When William stepped into the attic, he didn’t see her at first. He moved slowly into the open space filled with old sofas and torn chaises, mismatched headboards and footboards, trunks and empty picture frames and rusted dress forms. The ceiling soared impossibly high above him. Hanging from the rafters were thin veils of some sheer material. They waved in the draft from the recessed windows like a parade of ghosts. And she sat behind one such veil, humming softly, her legs tucked neatly beneath her, hair loose and falling all around her naked body. William froze when he saw her. Her face was turned so all he saw was her profile, and for a moment he thought maybe she hadn’t noticed him. He considered retracing his steps when she suddenly extended an arm, her fingers curling into her palm, beckoning him forward. He still didn’t move. She appeared sixteen or seventeen, but to William she was a full-grown woman. When he remained where he was, she lowered her hand and finally looked at him. His breath caught when she smiled.
“William, are you shy?”
William felt his face grow hot. He glanced around uncertainly. “How do you know my name?” He asked, finally breaking the silence. “Who are you?”
She only laughed. She stood up slowly, her hair falling away from her like a parting curtain. Briefly, William stared at her nude body. Then, a deep blush colored his cheeks and he turned his eyes away. Again, she laughed and asked, “What’s wrong?”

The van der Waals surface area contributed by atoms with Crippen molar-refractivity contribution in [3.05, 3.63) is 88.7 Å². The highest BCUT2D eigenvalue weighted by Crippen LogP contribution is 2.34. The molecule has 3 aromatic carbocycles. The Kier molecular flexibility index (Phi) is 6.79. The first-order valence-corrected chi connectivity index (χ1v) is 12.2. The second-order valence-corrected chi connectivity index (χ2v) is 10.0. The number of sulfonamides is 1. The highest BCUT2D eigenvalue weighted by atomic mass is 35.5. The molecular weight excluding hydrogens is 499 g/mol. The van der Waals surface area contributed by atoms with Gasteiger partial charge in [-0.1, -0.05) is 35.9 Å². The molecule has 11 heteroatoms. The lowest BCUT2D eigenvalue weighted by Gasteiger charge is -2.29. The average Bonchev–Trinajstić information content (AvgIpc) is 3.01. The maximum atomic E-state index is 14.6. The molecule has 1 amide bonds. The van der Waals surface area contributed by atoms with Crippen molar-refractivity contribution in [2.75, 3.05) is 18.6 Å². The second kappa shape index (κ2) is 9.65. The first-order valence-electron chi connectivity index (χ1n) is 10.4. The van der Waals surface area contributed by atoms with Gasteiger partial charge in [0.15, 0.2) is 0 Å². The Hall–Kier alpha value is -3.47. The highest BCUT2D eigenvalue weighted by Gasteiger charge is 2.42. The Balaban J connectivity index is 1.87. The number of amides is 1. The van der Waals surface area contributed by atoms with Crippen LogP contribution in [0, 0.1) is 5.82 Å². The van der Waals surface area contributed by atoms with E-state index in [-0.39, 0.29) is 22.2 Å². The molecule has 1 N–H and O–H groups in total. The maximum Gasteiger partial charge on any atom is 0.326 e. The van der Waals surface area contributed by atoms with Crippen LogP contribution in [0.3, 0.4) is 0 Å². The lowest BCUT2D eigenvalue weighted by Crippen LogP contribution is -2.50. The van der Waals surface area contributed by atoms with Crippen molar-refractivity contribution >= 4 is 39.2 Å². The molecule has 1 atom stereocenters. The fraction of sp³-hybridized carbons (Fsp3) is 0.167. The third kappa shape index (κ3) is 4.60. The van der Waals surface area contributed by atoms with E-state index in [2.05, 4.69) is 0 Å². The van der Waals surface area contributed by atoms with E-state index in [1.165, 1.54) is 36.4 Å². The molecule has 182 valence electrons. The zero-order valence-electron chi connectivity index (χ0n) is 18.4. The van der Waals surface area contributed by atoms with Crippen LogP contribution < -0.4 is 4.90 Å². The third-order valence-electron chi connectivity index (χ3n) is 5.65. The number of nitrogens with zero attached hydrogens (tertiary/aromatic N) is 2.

“You’re naked,” he said, his voice very high and tight.
She glanced down at herself, untroubled. “Is that wrong?” she asked. “Does it bother you?”
William shrugged, his eyes still averted.
“Well then, come cover me,” she said.
This time, he looked directly into her eyes. He saw that her shoulders were smooth and flawless. He would not allow himself to look below her shoulders to the secrets that lay below, the secrets he’d only seen in confiscated magazines from one of his friend’s father’s drawers. He blinked many times, wondering if this wasn’t some sort of dream.
Glancing around, he decided to offer her one of the gossamer hangings. There was one to his right, the color, once perhaps vibrant, now faded to a stale yellow. Reaching up, he was unable to grab hold of the material. He jumped a number of times but his attempts were in vain. He stubbornly jumped higher, willing his hands to close on the veil, feeling her eyes on him the whole time.
“Here,” she said, and he turned to see her reach up and pull a rose-colored veil easily into her hands. To his surprise, she held it out to him, waiting patiently. Did she really intend for him to cover her with it?
His face was perspiring in the afternoon heat. He swallowed and walked to her slowly. The closer he got, the faster his heart raced. When she handed him the material, he was only inches from her. He held it awkwardly in his hands, not sure what to do next. She turned her back to him and pulled her hair from her shoulder. He noticed a small diamond-shaped red mark on her shoulder. “Well?” She asked, glancing back at him. He leaned forward and draped the material over her like a cloak. His hands barely brushed her, but the excitement in him left him breathless.
“William, I’m so glad you’ve come,” she said, turning back to him with a bright smile. The darkness of her hair against the rose of the veil had a strong effect on William. He couldn’t take his eyes off her.
“How do you know my name?” he asked again.